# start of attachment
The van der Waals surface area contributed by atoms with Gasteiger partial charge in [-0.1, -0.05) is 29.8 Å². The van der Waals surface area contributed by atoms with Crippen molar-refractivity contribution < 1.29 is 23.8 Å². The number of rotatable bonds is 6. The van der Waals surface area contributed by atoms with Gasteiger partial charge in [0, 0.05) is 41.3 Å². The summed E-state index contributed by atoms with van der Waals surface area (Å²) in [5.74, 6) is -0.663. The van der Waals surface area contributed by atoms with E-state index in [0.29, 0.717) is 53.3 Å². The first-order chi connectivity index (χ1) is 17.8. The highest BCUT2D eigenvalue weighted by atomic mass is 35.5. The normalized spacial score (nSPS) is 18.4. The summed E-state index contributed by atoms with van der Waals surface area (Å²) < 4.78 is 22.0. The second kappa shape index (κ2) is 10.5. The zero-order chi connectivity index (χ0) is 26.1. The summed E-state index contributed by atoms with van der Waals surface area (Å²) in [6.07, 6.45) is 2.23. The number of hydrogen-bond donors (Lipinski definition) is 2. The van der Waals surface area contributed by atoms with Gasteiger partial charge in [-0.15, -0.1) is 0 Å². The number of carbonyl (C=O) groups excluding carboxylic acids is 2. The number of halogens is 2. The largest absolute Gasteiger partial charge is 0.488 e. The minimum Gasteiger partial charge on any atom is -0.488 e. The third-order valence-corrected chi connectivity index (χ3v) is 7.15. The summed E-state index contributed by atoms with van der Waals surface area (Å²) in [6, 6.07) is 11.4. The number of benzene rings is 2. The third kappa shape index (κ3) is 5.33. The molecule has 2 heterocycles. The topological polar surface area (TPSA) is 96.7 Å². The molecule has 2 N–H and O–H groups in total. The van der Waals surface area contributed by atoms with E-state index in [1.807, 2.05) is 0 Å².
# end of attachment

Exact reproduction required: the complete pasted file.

The van der Waals surface area contributed by atoms with Gasteiger partial charge in [-0.1, -0.05) is 29.8 Å². The van der Waals surface area contributed by atoms with Crippen molar-refractivity contribution < 1.29 is 23.8 Å². The number of rotatable bonds is 6. The van der Waals surface area contributed by atoms with Gasteiger partial charge in [0, 0.05) is 41.3 Å². The summed E-state index contributed by atoms with van der Waals surface area (Å²) in [5.74, 6) is -0.663. The van der Waals surface area contributed by atoms with E-state index in [0.29, 0.717) is 53.3 Å². The first-order chi connectivity index (χ1) is 17.8. The highest BCUT2D eigenvalue weighted by atomic mass is 35.5. The normalized spacial score (nSPS) is 18.4. The summed E-state index contributed by atoms with van der Waals surface area (Å²) < 4.78 is 22.0. The second kappa shape index (κ2) is 10.5. The zero-order chi connectivity index (χ0) is 26.1. The summed E-state index contributed by atoms with van der Waals surface area (Å²) in [6.07, 6.45) is 2.23. The number of hydrogen-bond donors (Lipinski definition) is 2. The van der Waals surface area contributed by atoms with Gasteiger partial charge in [-0.15, -0.1) is 0 Å². The number of carbonyl (C=O) groups excluding carboxylic acids is 2. The number of halogens is 2. The largest absolute Gasteiger partial charge is 0.488 e. The minimum Gasteiger partial charge on any atom is -0.488 e. The third-order valence-corrected chi connectivity index (χ3v) is 7.15. The summed E-state index contributed by atoms with van der Waals surface area (Å²) in [6, 6.07) is 11.4. The number of benzene rings is 2. The third kappa shape index (κ3) is 5.33. The molecule has 2 heterocycles. The topological polar surface area (TPSA) is 96.7 Å². The molecule has 2 N–H and O–H groups in total. The van der Waals surface area contributed by atoms with E-state index in [1.807, 2.05) is 0 Å².